Ali Fayed, younger brother of Mohamed Fayed, former owner of Harrods, bought T&A, as it is universally known, in 1986 and since then has invested heavily in the business. With more than 100 people employed at its modern factory in Quedgeley, Gloucestershire, T&A produces 70,000 shirts a year (50,000 ready-to-wear, 16,000 bespoke and 4,000 made-to-measure), as well as making sleepwear and underwear. Managing director Nigel Blow says making in England is in the DNA of the brand, which recently added 12 people to its factory workforce and invested in new machinery, which helped increase output by 15% to 20%: “Of course, it is difficult. There are ever-increasing costs, and business rates and minimum wage increases go only one way. This is an expensive country to produce in. It’s not easy, hence there are not many of us left. Recruitment is a headache, particularly of machinists, but this year we partnered with the London College of Fashion around its bespoke tailoring course to find the best talent.”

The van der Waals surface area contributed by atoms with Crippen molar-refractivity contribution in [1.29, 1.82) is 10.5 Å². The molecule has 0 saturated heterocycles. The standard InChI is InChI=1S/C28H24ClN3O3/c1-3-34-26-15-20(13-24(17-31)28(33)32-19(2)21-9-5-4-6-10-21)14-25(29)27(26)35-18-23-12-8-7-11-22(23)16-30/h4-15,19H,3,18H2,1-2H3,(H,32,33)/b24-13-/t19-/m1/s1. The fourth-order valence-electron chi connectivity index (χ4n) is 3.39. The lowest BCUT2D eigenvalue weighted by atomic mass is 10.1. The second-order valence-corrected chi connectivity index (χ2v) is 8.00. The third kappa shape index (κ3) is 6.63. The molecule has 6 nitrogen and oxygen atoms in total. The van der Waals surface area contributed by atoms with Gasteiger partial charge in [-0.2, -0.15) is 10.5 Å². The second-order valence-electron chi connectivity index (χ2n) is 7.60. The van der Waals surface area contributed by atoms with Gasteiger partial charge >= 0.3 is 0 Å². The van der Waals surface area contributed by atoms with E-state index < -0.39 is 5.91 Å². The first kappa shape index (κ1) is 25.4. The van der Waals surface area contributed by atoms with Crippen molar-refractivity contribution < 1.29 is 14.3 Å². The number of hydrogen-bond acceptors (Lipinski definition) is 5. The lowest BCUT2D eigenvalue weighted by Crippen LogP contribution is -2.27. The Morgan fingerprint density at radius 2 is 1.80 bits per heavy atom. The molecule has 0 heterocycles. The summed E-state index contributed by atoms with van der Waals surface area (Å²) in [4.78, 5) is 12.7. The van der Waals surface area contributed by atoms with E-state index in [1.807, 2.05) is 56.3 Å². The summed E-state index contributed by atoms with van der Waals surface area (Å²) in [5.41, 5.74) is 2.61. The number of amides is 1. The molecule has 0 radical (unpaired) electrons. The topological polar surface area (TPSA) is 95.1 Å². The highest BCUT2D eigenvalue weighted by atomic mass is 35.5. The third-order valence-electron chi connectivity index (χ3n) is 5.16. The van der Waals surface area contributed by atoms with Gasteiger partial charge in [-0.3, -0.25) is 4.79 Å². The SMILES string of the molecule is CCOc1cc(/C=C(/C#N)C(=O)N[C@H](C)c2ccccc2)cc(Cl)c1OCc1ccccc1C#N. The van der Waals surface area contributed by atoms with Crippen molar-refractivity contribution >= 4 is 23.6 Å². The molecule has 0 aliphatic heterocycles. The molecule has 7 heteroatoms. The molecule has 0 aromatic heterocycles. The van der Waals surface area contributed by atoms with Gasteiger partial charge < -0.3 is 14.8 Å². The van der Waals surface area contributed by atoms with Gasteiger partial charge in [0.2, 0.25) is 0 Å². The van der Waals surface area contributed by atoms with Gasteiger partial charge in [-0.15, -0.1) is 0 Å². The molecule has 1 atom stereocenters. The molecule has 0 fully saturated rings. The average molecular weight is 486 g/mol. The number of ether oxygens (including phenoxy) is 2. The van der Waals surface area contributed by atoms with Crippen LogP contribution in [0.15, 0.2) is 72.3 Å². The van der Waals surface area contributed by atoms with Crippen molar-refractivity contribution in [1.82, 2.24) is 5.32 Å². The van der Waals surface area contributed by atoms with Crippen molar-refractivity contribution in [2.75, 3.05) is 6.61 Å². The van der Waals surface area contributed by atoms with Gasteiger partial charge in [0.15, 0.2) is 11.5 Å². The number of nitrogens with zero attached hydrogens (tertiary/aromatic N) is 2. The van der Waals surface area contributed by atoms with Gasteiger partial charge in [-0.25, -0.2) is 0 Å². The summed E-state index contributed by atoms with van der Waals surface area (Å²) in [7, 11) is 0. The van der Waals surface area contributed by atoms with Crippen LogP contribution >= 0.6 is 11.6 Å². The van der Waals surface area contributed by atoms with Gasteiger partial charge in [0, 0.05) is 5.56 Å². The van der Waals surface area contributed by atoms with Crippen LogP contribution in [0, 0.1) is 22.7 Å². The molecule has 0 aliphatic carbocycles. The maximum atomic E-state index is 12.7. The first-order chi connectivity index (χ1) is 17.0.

Predictably, Blow maintains it is important to keep the skills alive in the UK: “We are 130 years old this year. As a business we have built such a huge amount of experience and knowledge. Our factory manager in Gloucester has 51 years’ experience making shirts. This naturally translates into an extremely well-made, consistent, hand-made product that is impossible to recreate in a mass-produced, machine-only environment. British innovation and craftsmanship is rightfully respected all around the world.”
T&A shirting fabrics come mainly from Italy – Albini is a major supplier – with smaller amounts coming from Switzerland.